As a healthcare provider, you probably deal with unpaid claims or delays in reimbursement commonly. This could be from the payer or insurance company delaying reimbursement, the patient exhausting benefits or perhaps certain services are limited or excluded from coverage.
Claims follow up a standard process in practices. One way to ensure more prompt payment from insurance or payers is to charge interest on claims that are beyond timely payment, as defined by each state’s regulations. This may not generate a lot of additional revenue, but it will encourage payers to be timely with payments.
Health Care Prompt Pay laws came about from 1999 to 2001, when all 50 states enacted their own version of the Prompt Pay Act to protect providers and hospitals from payer companies who do not pay on time. Each state has its own statute on time frames and the amount of interest that can be charged. According to the Health Care Prompt Pay website, each state requires that once a health provider sends claims to the payer and acknowledgment of receipt of the claim is received, the time clock starts.
For example, in Kentucky – if a claim is sent electronically to a payer and receipt is confirmed, if the claim is not paid within 30 days, the interest will depend on when the payer pays the claim. For those that are paid between 31-60 days from the receipt date, a 12% rate per annum can be billed to the payer. That interest increases at 61-90 days to 18% and then again at 91 days to 21%.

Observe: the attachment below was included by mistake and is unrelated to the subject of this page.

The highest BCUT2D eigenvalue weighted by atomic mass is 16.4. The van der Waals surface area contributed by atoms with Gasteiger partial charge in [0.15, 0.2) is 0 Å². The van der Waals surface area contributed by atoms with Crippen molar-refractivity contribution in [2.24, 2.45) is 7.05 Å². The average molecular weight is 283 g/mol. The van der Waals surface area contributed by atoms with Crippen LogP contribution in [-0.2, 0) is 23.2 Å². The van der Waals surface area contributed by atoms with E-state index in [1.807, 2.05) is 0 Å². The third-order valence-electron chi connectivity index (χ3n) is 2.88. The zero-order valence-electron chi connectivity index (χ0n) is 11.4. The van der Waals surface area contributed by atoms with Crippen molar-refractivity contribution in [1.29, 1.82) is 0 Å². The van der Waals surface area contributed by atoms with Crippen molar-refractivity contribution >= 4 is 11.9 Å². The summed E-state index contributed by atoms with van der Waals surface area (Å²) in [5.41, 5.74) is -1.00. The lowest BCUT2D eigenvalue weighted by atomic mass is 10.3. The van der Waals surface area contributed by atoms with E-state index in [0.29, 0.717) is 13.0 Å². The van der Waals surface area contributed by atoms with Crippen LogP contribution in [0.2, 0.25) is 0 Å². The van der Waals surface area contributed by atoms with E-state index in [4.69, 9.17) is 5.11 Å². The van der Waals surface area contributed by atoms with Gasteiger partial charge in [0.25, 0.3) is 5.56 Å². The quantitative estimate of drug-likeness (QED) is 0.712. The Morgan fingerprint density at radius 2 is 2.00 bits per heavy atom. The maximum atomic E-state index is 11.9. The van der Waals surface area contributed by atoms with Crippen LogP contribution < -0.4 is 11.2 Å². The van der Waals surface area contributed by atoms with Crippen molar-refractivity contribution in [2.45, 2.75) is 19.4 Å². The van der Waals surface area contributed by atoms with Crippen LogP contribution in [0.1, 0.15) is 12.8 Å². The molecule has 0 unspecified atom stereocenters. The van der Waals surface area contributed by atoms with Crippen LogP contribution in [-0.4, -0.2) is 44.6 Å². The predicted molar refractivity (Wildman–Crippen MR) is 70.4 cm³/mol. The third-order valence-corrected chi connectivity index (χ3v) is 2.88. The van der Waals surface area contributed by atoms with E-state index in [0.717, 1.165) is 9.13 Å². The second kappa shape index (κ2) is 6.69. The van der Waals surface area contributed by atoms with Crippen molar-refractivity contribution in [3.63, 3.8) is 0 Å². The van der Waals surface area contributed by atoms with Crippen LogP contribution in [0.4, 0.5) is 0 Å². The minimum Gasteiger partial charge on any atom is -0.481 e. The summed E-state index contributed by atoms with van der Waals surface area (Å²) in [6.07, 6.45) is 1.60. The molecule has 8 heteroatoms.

Here are some other state time frame examples in which payers must settle or penalty interest begins:
- Florida requires payment in 45 days, then 10% annually.
- Texas requires payment in 30 days when claims are filed electronically with an 18% penalty.
- Tennessee requires payment in 21 days or 1% per month interest commences.
- You can review each state’s specific requirements here.
Charging interest is allowed in most states, but there are limitations. It’s important to know your state’s specifications because there can be punitive consequences for going above the legal interest limit. Charging more interest than the legal limit is considered an “unfair act or practice in the conduct of commerce” and is deemed a violation of the Consumer Protection Act. A violation of the Consumer Protection Act can lead to the assessment of treble damages (three times the amount) plus costs and attorney fees against the losing party.
If payer relations is one of the areas you would like support or alleviation with, we’d love to talk. Schedule a consultation with one of our practice management experts today.